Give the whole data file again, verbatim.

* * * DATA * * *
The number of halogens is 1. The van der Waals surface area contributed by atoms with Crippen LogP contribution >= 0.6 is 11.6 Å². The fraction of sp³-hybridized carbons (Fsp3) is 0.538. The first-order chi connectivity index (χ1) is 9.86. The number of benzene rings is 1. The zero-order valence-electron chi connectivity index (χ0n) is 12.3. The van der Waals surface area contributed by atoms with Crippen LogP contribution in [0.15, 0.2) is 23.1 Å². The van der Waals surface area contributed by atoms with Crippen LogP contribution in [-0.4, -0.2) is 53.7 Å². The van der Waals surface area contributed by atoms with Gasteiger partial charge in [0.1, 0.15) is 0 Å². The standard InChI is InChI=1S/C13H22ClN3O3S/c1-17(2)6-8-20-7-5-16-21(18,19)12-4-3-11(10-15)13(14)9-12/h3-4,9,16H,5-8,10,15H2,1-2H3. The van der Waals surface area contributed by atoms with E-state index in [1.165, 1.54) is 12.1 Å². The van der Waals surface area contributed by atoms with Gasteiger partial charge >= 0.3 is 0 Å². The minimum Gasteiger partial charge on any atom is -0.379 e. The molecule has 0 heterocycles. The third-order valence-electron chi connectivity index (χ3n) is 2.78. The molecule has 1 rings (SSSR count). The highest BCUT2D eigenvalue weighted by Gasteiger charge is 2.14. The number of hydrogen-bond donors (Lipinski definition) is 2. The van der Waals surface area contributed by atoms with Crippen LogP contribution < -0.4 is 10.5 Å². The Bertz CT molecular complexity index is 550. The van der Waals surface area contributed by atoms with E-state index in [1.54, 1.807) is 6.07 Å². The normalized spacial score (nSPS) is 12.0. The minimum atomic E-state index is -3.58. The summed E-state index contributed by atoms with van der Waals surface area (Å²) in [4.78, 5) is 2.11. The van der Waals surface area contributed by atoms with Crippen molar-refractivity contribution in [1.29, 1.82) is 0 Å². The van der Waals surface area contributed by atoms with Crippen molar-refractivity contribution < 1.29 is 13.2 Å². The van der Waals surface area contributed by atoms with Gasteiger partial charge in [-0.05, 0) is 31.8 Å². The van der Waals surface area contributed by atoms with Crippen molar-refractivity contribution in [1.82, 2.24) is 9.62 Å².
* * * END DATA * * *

The number of halogens is 1. The van der Waals surface area contributed by atoms with Crippen LogP contribution >= 0.6 is 11.6 Å². The fraction of sp³-hybridized carbons (Fsp3) is 0.538. The first-order chi connectivity index (χ1) is 9.86. The number of benzene rings is 1. The zero-order valence-electron chi connectivity index (χ0n) is 12.3. The van der Waals surface area contributed by atoms with Crippen LogP contribution in [0.15, 0.2) is 23.1 Å². The van der Waals surface area contributed by atoms with Crippen LogP contribution in [-0.4, -0.2) is 53.7 Å². The van der Waals surface area contributed by atoms with Gasteiger partial charge in [0.1, 0.15) is 0 Å². The standard InChI is InChI=1S/C13H22ClN3O3S/c1-17(2)6-8-20-7-5-16-21(18,19)12-4-3-11(10-15)13(14)9-12/h3-4,9,16H,5-8,10,15H2,1-2H3. The van der Waals surface area contributed by atoms with E-state index in [1.165, 1.54) is 12.1 Å². The van der Waals surface area contributed by atoms with Gasteiger partial charge >= 0.3 is 0 Å². The minimum Gasteiger partial charge on any atom is -0.379 e. The molecule has 0 heterocycles. The third-order valence-electron chi connectivity index (χ3n) is 2.78. The molecule has 1 rings (SSSR count). The highest BCUT2D eigenvalue weighted by Gasteiger charge is 2.14. The number of hydrogen-bond donors (Lipinski definition) is 2. The van der Waals surface area contributed by atoms with Crippen LogP contribution < -0.4 is 10.5 Å². The Bertz CT molecular complexity index is 550. The van der Waals surface area contributed by atoms with E-state index in [1.54, 1.807) is 6.07 Å². The normalized spacial score (nSPS) is 12.0. The minimum atomic E-state index is -3.58. The summed E-state index contributed by atoms with van der Waals surface area (Å²) in [4.78, 5) is 2.11. The van der Waals surface area contributed by atoms with Crippen molar-refractivity contribution in [1.29, 1.82) is 0 Å². The van der Waals surface area contributed by atoms with Crippen molar-refractivity contribution < 1.29 is 13.2 Å². The van der Waals surface area contributed by atoms with Gasteiger partial charge in [-0.05, 0) is 31.8 Å². The van der Waals surface area contributed by atoms with Crippen molar-refractivity contribution in [1.82, 2.24) is 9.62 Å².